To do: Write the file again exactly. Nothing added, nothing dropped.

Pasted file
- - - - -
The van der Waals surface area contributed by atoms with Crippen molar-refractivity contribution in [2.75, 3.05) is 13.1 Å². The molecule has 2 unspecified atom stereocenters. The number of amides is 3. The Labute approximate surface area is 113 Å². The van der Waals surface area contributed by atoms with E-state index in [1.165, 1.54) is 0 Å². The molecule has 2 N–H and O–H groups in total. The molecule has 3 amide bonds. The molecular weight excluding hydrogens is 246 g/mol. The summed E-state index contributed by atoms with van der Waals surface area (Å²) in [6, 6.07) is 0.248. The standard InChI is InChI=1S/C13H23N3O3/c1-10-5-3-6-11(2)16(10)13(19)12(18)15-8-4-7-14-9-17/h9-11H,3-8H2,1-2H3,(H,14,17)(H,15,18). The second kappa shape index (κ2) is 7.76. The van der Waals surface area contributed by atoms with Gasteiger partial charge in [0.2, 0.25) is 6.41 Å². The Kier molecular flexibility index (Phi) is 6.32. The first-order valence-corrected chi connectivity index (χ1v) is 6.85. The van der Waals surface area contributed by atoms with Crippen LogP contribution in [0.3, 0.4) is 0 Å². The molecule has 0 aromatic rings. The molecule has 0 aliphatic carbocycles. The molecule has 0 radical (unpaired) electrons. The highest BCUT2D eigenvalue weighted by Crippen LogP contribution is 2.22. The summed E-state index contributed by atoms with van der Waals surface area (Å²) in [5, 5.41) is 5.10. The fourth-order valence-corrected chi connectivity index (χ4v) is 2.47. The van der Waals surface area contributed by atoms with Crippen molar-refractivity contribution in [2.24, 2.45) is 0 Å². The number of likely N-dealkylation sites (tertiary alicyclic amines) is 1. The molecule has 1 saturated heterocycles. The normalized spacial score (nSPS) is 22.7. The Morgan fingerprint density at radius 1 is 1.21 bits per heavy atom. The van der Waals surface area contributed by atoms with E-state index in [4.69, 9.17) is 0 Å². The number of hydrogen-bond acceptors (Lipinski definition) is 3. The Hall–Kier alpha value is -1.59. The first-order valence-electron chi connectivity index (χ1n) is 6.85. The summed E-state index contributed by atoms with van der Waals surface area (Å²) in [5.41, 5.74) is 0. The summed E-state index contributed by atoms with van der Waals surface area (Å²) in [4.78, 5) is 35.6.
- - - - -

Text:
The van der Waals surface area contributed by atoms with Crippen molar-refractivity contribution in [2.75, 3.05) is 13.1 Å². The molecule has 2 unspecified atom stereocenters. The number of amides is 3. The Labute approximate surface area is 113 Å². The van der Waals surface area contributed by atoms with E-state index in [1.165, 1.54) is 0 Å². The molecule has 2 N–H and O–H groups in total. The molecule has 3 amide bonds. The molecular weight excluding hydrogens is 246 g/mol. The summed E-state index contributed by atoms with van der Waals surface area (Å²) in [6, 6.07) is 0.248. The standard InChI is InChI=1S/C13H23N3O3/c1-10-5-3-6-11(2)16(10)13(19)12(18)15-8-4-7-14-9-17/h9-11H,3-8H2,1-2H3,(H,14,17)(H,15,18). The second kappa shape index (κ2) is 7.76. The van der Waals surface area contributed by atoms with Gasteiger partial charge in [0.2, 0.25) is 6.41 Å². The Kier molecular flexibility index (Phi) is 6.32. The first-order valence-corrected chi connectivity index (χ1v) is 6.85. The van der Waals surface area contributed by atoms with Crippen LogP contribution in [0.3, 0.4) is 0 Å². The molecule has 0 aromatic rings. The molecule has 0 aliphatic carbocycles. The molecule has 0 radical (unpaired) electrons. The highest BCUT2D eigenvalue weighted by Crippen LogP contribution is 2.22. The summed E-state index contributed by atoms with van der Waals surface area (Å²) in [5, 5.41) is 5.10. The fourth-order valence-corrected chi connectivity index (χ4v) is 2.47. The van der Waals surface area contributed by atoms with Crippen molar-refractivity contribution in [2.24, 2.45) is 0 Å². The number of likely N-dealkylation sites (tertiary alicyclic amines) is 1. The molecule has 1 saturated heterocycles. The normalized spacial score (nSPS) is 22.7. The Morgan fingerprint density at radius 1 is 1.21 bits per heavy atom. The van der Waals surface area contributed by atoms with E-state index in [4.69, 9.17) is 0 Å². The number of hydrogen-bond acceptors (Lipinski definition) is 3. The Hall–Kier alpha value is -1.59. The first-order valence-electron chi connectivity index (χ1n) is 6.85. The summed E-state index contributed by atoms with van der Waals surface area (Å²) in [5.41, 5.74) is 0. The summed E-state index contributed by atoms with van der Waals surface area (Å²) in [4.78, 5) is 35.6.